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Wounded deputy's partner on leave pending investigation of his shooting standoff suspect

Thomas Lee Fairbanks is lead into the Mahnomen County Courtroom Friday morning for his first court appearance in the shooting of Mahnomen County deputy Christopher Dewey Wednesday morning. Fairbanks had 22 charges brought against him, including attempted first degree and attempted second degree murder. (Brian Basham / Detroit Lakes Tribune)1 / 2
Daniel Kurt Vernier is lead to a waiting squad car following his first court appearance Friday morning in the shooting of Mahnomen County deputy Christopher Dewey Wednesday. (Brian Basham - DL Tribune / Becker Record)2 / 2

The partner of the wounded Mahnomen County deputy is on paid administrative leave, pending the investigation of Wednesday's shooting and nearly nine-hour long standoff here.

Mahnomen County Sheriff Doug Krier said Deputy Chad Peterson was placed on leave after firing one shot at two suspects. One of the men, using a 9 mm pistol, shot and critically wounded Deputy Christopher Dewey.

After arriving to the scene where Dewey was shot in a residential neighborhood west of the Mahnomen County Courthouse, Peterson fired one shot at Thomas Lee Fairbanks and Daniel Kurt Vernier. Peterson injured Fairbanks with the shot, although the bullet didn't pierce his body. He was treated and released from the Mahnomen Health Center, but could still be seen moving slowly at his first court appearance earlier today.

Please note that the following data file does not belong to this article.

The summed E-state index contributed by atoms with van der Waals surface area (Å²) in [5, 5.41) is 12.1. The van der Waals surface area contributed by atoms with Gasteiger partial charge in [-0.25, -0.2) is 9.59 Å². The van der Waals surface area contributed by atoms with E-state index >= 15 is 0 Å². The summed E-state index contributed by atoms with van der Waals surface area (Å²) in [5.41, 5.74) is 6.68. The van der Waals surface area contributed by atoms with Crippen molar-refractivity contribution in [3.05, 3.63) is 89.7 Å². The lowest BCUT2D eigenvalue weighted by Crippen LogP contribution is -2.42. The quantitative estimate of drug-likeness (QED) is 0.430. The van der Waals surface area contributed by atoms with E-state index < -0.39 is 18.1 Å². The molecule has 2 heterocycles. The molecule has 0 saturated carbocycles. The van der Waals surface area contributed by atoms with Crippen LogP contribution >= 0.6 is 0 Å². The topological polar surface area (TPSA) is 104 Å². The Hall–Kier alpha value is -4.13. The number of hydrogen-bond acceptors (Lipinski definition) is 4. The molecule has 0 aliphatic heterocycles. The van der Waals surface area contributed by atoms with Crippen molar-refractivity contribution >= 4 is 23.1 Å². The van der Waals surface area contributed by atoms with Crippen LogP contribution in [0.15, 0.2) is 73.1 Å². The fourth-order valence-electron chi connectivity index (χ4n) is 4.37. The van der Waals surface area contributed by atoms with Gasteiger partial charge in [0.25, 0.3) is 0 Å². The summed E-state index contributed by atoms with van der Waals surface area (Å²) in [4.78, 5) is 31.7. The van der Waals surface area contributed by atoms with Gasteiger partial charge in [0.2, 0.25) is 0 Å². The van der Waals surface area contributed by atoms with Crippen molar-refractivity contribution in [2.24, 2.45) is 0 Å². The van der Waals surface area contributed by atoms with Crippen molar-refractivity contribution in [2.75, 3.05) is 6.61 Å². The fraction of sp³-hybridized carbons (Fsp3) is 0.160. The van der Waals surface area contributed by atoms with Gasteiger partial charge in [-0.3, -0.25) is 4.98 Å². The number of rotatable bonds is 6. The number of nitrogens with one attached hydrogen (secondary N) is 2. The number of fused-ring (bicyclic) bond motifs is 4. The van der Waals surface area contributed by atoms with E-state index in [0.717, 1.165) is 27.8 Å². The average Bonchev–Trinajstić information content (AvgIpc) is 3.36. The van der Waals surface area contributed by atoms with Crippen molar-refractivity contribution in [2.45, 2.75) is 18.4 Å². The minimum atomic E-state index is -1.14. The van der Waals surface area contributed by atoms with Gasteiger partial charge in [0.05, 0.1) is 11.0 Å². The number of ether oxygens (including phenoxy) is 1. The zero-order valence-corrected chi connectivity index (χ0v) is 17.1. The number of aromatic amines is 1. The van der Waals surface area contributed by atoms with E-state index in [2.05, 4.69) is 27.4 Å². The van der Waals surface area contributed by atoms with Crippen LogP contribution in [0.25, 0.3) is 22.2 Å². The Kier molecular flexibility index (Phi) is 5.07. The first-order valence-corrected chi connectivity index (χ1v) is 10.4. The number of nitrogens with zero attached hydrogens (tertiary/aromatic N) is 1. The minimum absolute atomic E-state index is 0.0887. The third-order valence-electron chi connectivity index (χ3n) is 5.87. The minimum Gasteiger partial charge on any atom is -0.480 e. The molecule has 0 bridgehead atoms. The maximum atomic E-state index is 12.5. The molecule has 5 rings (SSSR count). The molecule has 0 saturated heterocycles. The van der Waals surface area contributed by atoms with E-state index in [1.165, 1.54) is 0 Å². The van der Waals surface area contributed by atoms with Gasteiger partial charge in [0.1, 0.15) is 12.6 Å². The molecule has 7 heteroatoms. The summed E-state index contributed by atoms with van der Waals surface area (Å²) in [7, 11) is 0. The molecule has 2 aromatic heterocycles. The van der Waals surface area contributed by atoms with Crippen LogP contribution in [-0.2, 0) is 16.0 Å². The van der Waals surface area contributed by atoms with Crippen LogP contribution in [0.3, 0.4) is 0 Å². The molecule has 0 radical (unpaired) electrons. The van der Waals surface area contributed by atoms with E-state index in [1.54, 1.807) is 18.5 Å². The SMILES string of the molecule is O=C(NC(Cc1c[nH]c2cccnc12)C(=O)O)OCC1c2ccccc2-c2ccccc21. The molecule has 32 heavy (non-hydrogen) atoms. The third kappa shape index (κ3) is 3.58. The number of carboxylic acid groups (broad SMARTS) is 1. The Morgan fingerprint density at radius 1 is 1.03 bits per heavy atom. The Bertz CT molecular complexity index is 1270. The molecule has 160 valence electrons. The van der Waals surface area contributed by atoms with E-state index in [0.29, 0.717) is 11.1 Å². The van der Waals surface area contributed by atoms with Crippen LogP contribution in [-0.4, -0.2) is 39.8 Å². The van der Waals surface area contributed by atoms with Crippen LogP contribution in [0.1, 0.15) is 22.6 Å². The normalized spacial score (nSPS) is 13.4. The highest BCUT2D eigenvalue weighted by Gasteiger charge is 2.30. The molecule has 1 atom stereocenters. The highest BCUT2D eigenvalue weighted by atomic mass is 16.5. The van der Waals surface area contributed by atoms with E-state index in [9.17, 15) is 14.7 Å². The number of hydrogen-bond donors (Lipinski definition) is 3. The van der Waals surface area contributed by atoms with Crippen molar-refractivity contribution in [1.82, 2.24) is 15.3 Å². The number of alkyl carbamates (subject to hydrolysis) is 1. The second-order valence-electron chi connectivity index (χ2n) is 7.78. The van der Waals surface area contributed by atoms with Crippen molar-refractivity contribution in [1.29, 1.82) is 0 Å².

Sheriff Krier said it's standard procedure to place a deputy on leave after they've been involved in a shooting.

Krier and Mahnomen County Attorney Julie Bruggeman spoke at a 11 a.m. news conference this morning in Mahnomen, about an hour after Fairbanks and Vernier made their first appearance in court.

The Minnesota Bureau of Criminal Apprehension is investigating the shooting of Dewey and Peterson's shooting of Fairbanks.

Authorities at the news conference praised Deputy Peterson for his quick actions at the scene. He prevented the two suspects from getting away in Dewey's patrol car and held them at bay in the mobile home, which is owned by Fairbanks.

Authorities also said they retrieved a hand gun believed to be the one used to shoot Dewey when Vernier surrendered to police about 9 a.m. Wednesday. They said he brought the weapon out with him when he exited the home.

Krier said some of details hadn't been released to the public because of the ongoing BCA investigation.

Earlier today at the Mahnomen County Courthouse, Fairbanks, 32, was charged with 22 counts, including first- and second-degree attempted murder for shooting the deputy, as well as various counts of assault for firing shots at other law enforcement agents during Wednesday's standoff.

Fairbanks is alleged to have shot Dewey, 26, who is still in critical condition but stable at Fargo's MeritCare Hospital. Dewey was shot in the head and the abdomen.

Vernier, 27, was charged with 17 counts, ranging from aiding the assaults, being in contempt of court and being a felon in possession of a firearm.

Vernier told police that he was not the one to shoot Dewey.

About 80 people packed the courtroom at the Mahnomen County Courthouse for the 9:30 a.m. hearing, with about 50 law enforcement officers attending, as well as about a dozen family members of the wounded deputy.

The Mahnomen County Sheriff's Department announced Friday that they will tie blue ribbons to the antennas of their squad cars to show support of Dewey and his family. They encouraged the public to do so as well.

Wednesday's events began when Dewey was about to wrap up his shift early that morning when he found a pickup that police had been seeking.

The discovery later ended with him lying on a driveway, critically wounded from two gunshot wounds. That shooting triggered the standoff with police that ended peacefully when Fairbanks surrendered a few minutes after 4 p.m. Vernier had surrendered to authorities about 9 a.m. Wednesday.